The old brain is completely self-centered. That's why 100 percent of your message should be focused on your audience, not on you. The typical presentation and website contains lots of content relating to you (your history, your people, your values). Your audience needs to hear more about what you can do for them -- before they'll pay any attention to you.
Contrast allows for quick, risk-free decisions. The old brain zeroes in on clear contrasts -- before/after or fast/slow. Without it, the old brain enters into a state of confusion, resulting in a delayed decision or no decision at all. Using neutral statements such as "we are one of the leading providers of ..." can be disastrous. This language does nothing to help your audience quickly sort out information and trigger a decision.
Still with me? This next point really jumped out at me, as I'm making every effort these days to be more direct and succinct with my communications. Because the old brain is not qualified to process written language, complicated words will slow down the decoding of your message -- and place the burden of information processing onto the new brain. Your audience will "think" about making the decision more than they'll "act" on that decision. Using language such as "an integrated approach" is much harder to scan than easy-to-grasp ideas like "more money," "unbreakable" and "24-hour turnaround time."
The decision-making part of your brain is visual. This may be because the optic nerve, which is connected to the old brain, is 40 times faster than the auditory nerve that goes from the ear to the brain. So, we "register" things we see much faster than those we hear. If you see something that looks like a snake, your brain will immediately interpret it as such to propel you to safety, rather than waiting to discern if it really is a snake.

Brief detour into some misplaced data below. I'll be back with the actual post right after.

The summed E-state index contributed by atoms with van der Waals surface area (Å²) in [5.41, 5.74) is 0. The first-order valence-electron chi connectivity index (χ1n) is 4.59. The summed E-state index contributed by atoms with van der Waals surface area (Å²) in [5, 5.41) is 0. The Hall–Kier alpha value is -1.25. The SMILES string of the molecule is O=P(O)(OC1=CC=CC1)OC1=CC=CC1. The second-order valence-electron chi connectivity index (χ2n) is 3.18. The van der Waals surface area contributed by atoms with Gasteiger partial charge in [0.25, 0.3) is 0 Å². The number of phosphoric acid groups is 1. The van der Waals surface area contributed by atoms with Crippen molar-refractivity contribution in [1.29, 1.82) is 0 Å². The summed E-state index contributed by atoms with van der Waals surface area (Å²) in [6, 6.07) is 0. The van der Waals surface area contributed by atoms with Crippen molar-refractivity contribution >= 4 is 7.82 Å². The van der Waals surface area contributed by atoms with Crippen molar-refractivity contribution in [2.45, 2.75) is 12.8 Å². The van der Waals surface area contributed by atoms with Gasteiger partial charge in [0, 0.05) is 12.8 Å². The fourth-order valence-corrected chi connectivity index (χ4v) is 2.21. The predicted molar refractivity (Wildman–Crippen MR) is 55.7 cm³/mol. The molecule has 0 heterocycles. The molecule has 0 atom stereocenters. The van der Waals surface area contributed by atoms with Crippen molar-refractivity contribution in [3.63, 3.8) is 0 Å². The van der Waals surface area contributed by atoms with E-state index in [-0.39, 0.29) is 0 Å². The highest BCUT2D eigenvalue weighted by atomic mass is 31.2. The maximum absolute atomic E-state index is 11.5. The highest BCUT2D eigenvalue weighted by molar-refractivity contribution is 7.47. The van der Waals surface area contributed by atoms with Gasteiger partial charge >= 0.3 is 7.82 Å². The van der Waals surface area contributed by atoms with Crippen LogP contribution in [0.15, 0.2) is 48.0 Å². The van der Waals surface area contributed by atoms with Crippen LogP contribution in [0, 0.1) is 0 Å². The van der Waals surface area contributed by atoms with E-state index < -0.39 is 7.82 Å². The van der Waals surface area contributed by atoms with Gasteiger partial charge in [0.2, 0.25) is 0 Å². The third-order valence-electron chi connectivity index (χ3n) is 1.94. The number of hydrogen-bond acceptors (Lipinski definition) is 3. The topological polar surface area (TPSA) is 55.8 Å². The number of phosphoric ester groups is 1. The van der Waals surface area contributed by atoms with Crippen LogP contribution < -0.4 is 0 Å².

Ignoring your audience's emotions is not an option. If they can't remember your message, how do you expect them to choose your product? Stories are a powerful way to stir up emotions. Good stories have more impact on your subconscious than any fact. You may think your PowerPoint presentation tells a good story when it may actually come across like the Yellow Pages.
For a good story, create a world with sensory details that make listeners feel it really happened. Then clearly connect the story to your audience (client, spouse, parent, child, sales prospect) -- and make sure it has a clear point or punch line.
Whether you agree with the theories in neuromarketing or not, they raise some interesting points by reframing the decision-making process.
As Antonio Damasio says in "Descartes' Error," "We are not thinking machines that feel; we are feeling machines that think."
Linda Arnold, MBA, is a certified wellness instructor and chairwoman/CEO of The Arnold Agency, a marketing communications firm specializing in advertising, public relations, government relations and interactive marketing. Reader comments may be directed to Linda Arnold, The Arnold Agency, 117 Summers St., Charleston, WV 25301, or e-mailed to livelifefu...@arnoldagency.com.